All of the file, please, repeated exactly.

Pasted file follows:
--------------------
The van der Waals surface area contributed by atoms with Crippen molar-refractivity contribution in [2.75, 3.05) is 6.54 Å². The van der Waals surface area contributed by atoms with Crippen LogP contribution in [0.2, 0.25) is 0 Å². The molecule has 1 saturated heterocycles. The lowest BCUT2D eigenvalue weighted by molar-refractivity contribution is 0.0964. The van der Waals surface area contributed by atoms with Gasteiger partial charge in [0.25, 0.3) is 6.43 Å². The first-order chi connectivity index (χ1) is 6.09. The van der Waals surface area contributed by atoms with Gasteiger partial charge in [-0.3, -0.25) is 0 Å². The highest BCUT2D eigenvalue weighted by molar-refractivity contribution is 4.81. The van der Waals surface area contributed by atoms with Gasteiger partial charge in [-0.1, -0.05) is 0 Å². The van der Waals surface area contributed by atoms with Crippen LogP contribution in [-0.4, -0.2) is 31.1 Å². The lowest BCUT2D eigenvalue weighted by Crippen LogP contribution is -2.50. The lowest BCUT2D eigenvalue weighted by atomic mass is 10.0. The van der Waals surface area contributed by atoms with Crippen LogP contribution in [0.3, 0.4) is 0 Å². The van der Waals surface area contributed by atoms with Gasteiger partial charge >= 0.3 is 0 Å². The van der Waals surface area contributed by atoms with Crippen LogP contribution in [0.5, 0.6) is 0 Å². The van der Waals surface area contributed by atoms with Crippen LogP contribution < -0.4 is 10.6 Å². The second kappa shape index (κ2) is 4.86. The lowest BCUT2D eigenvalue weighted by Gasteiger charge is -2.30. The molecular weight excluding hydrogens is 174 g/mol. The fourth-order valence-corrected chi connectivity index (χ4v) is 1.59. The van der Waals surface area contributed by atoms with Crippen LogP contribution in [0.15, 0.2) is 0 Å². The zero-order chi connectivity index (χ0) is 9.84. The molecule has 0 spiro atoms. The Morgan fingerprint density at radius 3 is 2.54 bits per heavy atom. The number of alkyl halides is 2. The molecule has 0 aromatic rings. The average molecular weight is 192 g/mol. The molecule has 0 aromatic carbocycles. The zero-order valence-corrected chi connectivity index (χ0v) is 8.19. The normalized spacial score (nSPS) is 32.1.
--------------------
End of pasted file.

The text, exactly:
The van der Waals surface area contributed by atoms with Crippen molar-refractivity contribution in [2.75, 3.05) is 6.54 Å². The van der Waals surface area contributed by atoms with Crippen LogP contribution in [0.2, 0.25) is 0 Å². The molecule has 1 saturated heterocycles. The lowest BCUT2D eigenvalue weighted by molar-refractivity contribution is 0.0964. The van der Waals surface area contributed by atoms with Gasteiger partial charge in [0.25, 0.3) is 6.43 Å². The first-order chi connectivity index (χ1) is 6.09. The van der Waals surface area contributed by atoms with Gasteiger partial charge in [-0.3, -0.25) is 0 Å². The highest BCUT2D eigenvalue weighted by molar-refractivity contribution is 4.81. The van der Waals surface area contributed by atoms with Gasteiger partial charge in [-0.1, -0.05) is 0 Å². The van der Waals surface area contributed by atoms with Crippen LogP contribution in [-0.4, -0.2) is 31.1 Å². The lowest BCUT2D eigenvalue weighted by Crippen LogP contribution is -2.50. The lowest BCUT2D eigenvalue weighted by atomic mass is 10.0. The van der Waals surface area contributed by atoms with Crippen LogP contribution in [0.3, 0.4) is 0 Å². The van der Waals surface area contributed by atoms with Gasteiger partial charge >= 0.3 is 0 Å². The van der Waals surface area contributed by atoms with Crippen LogP contribution in [0.5, 0.6) is 0 Å². The van der Waals surface area contributed by atoms with Crippen LogP contribution < -0.4 is 10.6 Å². The second kappa shape index (κ2) is 4.86. The lowest BCUT2D eigenvalue weighted by Gasteiger charge is -2.30. The molecular weight excluding hydrogens is 174 g/mol. The fourth-order valence-corrected chi connectivity index (χ4v) is 1.59. The van der Waals surface area contributed by atoms with Crippen LogP contribution in [0.15, 0.2) is 0 Å². The zero-order chi connectivity index (χ0) is 9.84. The molecule has 0 spiro atoms. The Morgan fingerprint density at radius 3 is 2.54 bits per heavy atom. The number of alkyl halides is 2. The molecule has 0 aromatic rings. The average molecular weight is 192 g/mol. The molecule has 0 aromatic carbocycles. The zero-order valence-corrected chi connectivity index (χ0v) is 8.19. The normalized spacial score (nSPS) is 32.1.